The Sports Rights Owner Coalition (SROC), a forum of over 50 international and national sports bodies and competition organizers with a focus on rights issues, has written an open letter to the Kenyan government expressing concern about the Copyright Amendment Bill that is currently before parliament there.

Among its members, the SROC represents major sporting properties like FIFA and a number of top European soccer leagues, golf’s PGA and European Tours, the International Cricket Council and the Indian Premier League, the International Tennis Federation and multiple grand slams, World Athletics, and the International Paralympic Committee.

In the letter addressed to Michael R. Sialai, the Clerk of Kenya’s National Assembly in Nairobi, it says that the new bill would weaken protections against online piracy.

In doing so, the SROC argues that the bill would fail to adequately protect rightsholders and have the potential knock-on effects of impacting the availability of international sports content and damaging the economy in the country.

The letter states: “Rightsholders from sport and other creative industries are extremely unlikely to license their content in a jurisdiction that effectively legitimizes piracy. Consumers would therefore be deprived from watching their favorite sports and television shows, and [it would] leave Kenya isolated on the global copyright stage.”

Of particular concern to the SROC are proposals within the bill that would repeal sections of Kenya’s 2019 Copyright Amendment Bill – which incorporates principles from the World Intellectual Property Organisation Internet Treaties of 1996 aimed at preventing piracy – that allow for take-down notices to be issued to online platforms enabling piracy.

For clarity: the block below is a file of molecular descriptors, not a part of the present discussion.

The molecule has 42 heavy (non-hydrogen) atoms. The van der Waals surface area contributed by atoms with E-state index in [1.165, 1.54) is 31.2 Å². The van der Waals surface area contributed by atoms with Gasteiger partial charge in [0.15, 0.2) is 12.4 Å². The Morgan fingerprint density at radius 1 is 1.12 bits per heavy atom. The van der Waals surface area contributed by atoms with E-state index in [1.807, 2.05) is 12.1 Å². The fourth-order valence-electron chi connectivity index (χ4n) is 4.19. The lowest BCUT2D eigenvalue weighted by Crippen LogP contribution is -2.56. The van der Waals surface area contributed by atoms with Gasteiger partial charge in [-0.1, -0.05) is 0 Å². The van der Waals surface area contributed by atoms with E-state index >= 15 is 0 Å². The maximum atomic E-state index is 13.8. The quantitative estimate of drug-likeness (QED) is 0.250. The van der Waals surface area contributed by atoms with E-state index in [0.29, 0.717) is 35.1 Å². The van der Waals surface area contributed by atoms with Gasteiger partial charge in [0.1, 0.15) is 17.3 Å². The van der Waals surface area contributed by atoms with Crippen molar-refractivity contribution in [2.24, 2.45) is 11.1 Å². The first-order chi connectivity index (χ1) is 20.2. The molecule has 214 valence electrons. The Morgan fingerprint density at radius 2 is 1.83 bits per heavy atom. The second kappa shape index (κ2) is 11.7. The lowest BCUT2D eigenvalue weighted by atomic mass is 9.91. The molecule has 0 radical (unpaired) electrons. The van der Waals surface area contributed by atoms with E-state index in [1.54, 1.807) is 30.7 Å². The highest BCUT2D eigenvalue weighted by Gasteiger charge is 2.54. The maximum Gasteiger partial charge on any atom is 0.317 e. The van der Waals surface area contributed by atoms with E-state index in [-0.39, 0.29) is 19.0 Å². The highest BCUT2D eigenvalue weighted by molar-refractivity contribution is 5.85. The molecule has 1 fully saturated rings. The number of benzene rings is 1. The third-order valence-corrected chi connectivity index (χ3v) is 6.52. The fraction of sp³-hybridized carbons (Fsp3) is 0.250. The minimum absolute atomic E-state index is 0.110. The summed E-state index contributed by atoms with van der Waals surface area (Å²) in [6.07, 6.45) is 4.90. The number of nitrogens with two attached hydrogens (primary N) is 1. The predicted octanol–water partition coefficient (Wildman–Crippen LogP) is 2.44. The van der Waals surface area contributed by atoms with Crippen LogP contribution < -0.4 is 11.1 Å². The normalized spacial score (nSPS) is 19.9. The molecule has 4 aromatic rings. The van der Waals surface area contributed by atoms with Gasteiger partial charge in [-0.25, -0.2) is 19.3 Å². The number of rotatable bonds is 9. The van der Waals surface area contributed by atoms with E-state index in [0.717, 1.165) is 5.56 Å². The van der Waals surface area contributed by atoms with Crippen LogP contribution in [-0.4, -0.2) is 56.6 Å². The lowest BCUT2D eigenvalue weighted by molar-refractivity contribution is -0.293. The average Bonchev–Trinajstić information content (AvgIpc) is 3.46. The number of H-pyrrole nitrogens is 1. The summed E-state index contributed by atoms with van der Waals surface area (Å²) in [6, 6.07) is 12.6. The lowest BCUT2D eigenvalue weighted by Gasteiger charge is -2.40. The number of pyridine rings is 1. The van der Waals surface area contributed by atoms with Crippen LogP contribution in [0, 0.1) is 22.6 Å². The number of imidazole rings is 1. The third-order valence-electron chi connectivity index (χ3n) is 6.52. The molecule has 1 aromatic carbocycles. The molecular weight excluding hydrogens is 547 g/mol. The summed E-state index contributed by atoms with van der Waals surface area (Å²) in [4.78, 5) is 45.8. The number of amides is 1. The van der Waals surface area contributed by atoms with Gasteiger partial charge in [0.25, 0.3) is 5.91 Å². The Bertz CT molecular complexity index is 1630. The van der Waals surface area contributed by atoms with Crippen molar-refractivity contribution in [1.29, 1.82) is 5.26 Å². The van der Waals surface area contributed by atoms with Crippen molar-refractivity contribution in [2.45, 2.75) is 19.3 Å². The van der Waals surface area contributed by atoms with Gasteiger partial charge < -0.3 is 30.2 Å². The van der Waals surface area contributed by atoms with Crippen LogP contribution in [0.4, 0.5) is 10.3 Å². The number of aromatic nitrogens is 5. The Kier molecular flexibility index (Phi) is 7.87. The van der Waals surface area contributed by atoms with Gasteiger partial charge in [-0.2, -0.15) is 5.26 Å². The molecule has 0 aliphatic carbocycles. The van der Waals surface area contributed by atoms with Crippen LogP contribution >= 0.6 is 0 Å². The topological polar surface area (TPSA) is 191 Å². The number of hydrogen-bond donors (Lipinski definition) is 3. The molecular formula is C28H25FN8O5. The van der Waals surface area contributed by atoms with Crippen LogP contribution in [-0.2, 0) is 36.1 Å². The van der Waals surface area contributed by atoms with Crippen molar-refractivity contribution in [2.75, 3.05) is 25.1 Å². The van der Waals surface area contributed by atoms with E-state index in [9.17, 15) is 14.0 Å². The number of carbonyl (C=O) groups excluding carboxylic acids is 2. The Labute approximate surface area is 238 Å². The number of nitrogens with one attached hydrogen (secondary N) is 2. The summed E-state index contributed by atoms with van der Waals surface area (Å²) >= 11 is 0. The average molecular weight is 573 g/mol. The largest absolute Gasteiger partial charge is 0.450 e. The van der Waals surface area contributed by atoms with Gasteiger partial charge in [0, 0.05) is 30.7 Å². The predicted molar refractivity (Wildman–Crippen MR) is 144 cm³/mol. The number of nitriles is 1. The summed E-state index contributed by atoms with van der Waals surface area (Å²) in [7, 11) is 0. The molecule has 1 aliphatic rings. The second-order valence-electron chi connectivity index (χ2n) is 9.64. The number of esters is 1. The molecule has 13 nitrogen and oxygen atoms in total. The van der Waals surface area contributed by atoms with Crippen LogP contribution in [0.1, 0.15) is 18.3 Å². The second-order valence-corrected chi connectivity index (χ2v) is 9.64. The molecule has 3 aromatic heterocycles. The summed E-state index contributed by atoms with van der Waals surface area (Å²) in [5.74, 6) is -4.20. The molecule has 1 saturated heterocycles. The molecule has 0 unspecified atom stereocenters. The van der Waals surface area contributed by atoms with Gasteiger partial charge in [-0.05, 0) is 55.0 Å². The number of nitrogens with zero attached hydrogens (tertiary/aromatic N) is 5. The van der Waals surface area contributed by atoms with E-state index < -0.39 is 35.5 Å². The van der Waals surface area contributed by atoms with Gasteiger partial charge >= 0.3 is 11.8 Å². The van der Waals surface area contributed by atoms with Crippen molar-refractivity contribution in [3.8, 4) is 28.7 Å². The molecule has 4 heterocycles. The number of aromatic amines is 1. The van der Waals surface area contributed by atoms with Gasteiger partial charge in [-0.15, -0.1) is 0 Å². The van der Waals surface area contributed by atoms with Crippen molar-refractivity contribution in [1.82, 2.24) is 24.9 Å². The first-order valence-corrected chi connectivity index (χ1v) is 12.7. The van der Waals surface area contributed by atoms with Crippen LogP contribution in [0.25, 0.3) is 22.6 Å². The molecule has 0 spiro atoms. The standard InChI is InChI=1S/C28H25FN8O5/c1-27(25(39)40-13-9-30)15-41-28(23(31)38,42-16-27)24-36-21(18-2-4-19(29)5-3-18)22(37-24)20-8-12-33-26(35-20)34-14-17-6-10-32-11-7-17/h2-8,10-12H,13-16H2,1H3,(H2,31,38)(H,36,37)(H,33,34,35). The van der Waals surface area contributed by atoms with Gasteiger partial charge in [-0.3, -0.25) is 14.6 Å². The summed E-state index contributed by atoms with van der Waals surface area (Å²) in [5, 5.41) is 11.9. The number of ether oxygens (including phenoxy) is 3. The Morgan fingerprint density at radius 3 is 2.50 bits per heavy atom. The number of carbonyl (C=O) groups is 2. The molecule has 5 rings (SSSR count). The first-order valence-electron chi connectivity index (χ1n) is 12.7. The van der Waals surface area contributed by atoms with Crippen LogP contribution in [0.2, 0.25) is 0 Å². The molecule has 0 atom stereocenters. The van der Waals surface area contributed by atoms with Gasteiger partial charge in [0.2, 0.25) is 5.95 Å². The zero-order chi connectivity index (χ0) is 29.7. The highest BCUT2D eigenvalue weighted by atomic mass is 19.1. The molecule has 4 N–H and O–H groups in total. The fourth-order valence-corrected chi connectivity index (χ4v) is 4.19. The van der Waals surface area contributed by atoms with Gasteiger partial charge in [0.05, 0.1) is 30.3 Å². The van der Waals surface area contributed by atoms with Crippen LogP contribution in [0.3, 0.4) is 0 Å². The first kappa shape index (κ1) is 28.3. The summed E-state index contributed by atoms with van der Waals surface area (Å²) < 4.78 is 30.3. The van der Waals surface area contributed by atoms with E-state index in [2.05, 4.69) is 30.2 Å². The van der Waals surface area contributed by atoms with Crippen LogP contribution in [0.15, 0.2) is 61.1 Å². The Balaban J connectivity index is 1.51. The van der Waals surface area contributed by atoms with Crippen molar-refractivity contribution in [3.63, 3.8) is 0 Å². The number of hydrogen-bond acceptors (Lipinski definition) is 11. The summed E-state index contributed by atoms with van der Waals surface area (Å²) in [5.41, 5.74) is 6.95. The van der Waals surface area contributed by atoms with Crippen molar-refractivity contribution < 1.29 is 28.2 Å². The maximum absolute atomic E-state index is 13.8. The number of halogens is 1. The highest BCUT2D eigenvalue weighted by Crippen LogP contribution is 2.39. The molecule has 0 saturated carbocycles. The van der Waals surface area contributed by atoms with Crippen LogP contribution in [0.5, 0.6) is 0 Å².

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On this, Edward Sigei, executive director of the Kenya Copyright Board, which is in support of the SROC, has said: “Take-down notices are a critical tool for copyright holders and related rights holders to fight digital content piracy by controlling the distribution and economic viability of their work and how it is accessed online.

“Across the world, they help to safeguard the intellectual property rights of sports rights owners. If rights owners cannot request that pirated sports content is taken down immediately, that will threaten the future of live sports broadcasts in Kenya. Why would international sports media allow sports broadcasts in Kenya if they have no way of stopping them from being pirated?”

The letter also notes that the passing of the Copyright Amendment Bill would put Kenya “out of step with global trends”, pointing to the strengthening of take-down notices for live context in particular in Europe.

Just yesterday (February 14), soccer’s European governing body UEFA revealed that it had supported the French pay-TV broadcasters Canal Plus and BeIN Sports in obtaining court injunctions against websites in that country illegally showing top-tier UEFA content.

That followed the passing of a law in France that makes it easier for authorities to quickly block websites from broadcasting pirated content and also makes the legal process of shutting them down easier.

The SROC letter finishes by requesting that the proposed measures in the bill be reconsidered “so as not to harm Kenyan consumers and threaten the availability of sports and entertainment content in Kenya.”